Greek Potatoes

If cooking ever sets off your smoke detectors, this recipe is certain to make your house noisy unless you do whatever is necessary to avoid that. Be sure that you reinstall batteries or uncover them before you sit down to dinner!

6 medium potatoes, peeled, chopped into approximately 1-inch cubes
1/2 cup fresh lemon juice (about 2.5 lemons---just make it 3)
1/3 cup vegetable oil
1 tbsp olive oil
2 tsp salt
1/2 tsp black pepper
1.5 tsp dried oregano
3 cups hot water
(parsley for garnish, if you're so inclined)

Toss together the potato, lemon, oils, spices and garlic in a deep flat pan. (I used a deep cookie sheet when I used to make this. This time I used a roasting pan, which had a decided advantage in not spilling over the edge.) Add water. Bake uncovered 1.5 hours at 475°. Stir every 20 minutes, adding more water as needed to prevent sticking. Don't let them burn! In the last 15-20 minutes, let the water evaporate. Garnish with parsley.

A play for Caryl Churchill

Tell her she’s wrong.
Tell her she’s lying to people.
Tell her she doesn’t know our history.
Don’t tell her that.
Don’t pay attention to her. It’s what she wants.
Tell her we’re not paying attention to her.
Don’t tell her that.
Don’t frighten her.
Don’t tell her about the attacks that will happen.
Tell her about the attacks that will happen.
Tell her about the graffiti saying “Kill Jews.”
Tell her that we’ll be assaulted in the streets, in our shops.
Tell her that they’ll set fire to our synagogues.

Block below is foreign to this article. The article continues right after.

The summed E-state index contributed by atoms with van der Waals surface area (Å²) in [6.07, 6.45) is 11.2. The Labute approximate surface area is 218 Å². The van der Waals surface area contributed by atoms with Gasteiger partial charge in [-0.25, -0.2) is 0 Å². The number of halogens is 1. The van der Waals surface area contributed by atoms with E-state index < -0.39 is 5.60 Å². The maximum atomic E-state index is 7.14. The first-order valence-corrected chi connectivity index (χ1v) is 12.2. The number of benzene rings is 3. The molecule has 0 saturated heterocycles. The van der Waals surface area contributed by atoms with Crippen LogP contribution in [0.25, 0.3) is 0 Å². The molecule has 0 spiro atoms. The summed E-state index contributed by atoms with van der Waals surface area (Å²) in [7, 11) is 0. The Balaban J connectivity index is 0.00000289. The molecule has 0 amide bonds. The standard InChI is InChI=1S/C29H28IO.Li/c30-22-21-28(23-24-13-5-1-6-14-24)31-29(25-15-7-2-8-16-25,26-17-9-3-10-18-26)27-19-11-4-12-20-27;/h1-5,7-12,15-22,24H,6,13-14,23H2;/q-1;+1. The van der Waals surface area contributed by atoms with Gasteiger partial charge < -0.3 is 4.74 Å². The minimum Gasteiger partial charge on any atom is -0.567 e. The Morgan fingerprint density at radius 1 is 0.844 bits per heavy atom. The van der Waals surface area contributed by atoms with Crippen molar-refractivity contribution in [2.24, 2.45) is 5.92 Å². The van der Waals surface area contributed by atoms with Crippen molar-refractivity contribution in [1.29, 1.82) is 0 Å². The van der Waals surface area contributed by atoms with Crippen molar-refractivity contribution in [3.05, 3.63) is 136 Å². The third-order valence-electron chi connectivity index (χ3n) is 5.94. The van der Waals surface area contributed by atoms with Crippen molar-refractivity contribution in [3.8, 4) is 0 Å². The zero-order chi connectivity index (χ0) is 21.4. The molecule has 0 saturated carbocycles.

Tell her it will happen right here in London.
Tell her it’s already happening.
Tell her to look around, to read the news.
Don’t tell her to read the news. She only sees what she wants to see.
Tell her we’ll read the news together.
Tell her this: 250 assaults on Jewish targets in the UK in the past 6 weeks.
Tell her she’s encouraging them.
Don’t tell her that.
Tell her it’s not her fault.
Tell her she’s a special girl.
Tell her she’s famous.
Tell her everyone loves her.
Tell her people hate hearing the truth.
Don’t tell her to think truth, not truth.
Don’t frighten her.
Tell her we don’t want to talk about it.
Tell her we want to talk about it, as long as we talk honestly.
Tell her she has to be honest too.
Tell her she’s not outside history.
Tell her nobody is outside history.
Tell her she has to be honest.
Tell her that words have power.
Tell her that power is not truth.
Tell her that fear is not truth.
Don’t tell her anything.
Tell her anything to make her stop lying.
Tell her that her tongue will fall out.
Tell her that her pants will catch fire.
Tell her that words like hers set fires.
Tell her about the synagogue door.
Tell her we don’t want our synagogues to burn any more.
Tell her we don’t want anything to burn any more.
Tell her we want peace.
Tell her we offered land for peace.
Tell her we offered blood for peace.
Tell her we bleed, we’ve always bled.
Tell her to stop pricking us.
Don’t tell her that.
Don’t tell her about blood.
Tell her. Tell her about the blood that will be on her hands.
Tell her about Jerusalem.
Don’t tell her about Jerusalem. Tell her about London.
Tell her what she’s encouraging in London.
Tell her this is the worst it’s been in London in over 25 years.
Tell her about London. Tell her we’re being attacked in the streets.
Tell her we don’t want to be attacked in the theater too.
Tell her that’s not the way to find peace.
Don’t tell her about peace. She doesn’t want peace.
Don’t tell her anything from us. She doesn’t want to hear anything from us.
Tell her something.
Tell her silence equals death.
Tell her that doesn’t mean that all words are life.
Don’t tell her that.
Don’t frighten her.

Friday, February 20, 2009

GTD progress

The poll wasn’t working for a good bit of yesterday, but installing GFCIs and replacing tires ended up tied. I’ve just finished installing both GFCIs. (I should perhaps clarify that these random tasks are just the optional bits of life that don’t have the same priority level as work or laundry, and the only reason that I haven’t prioritized the tires is that I have another car I could switch to.)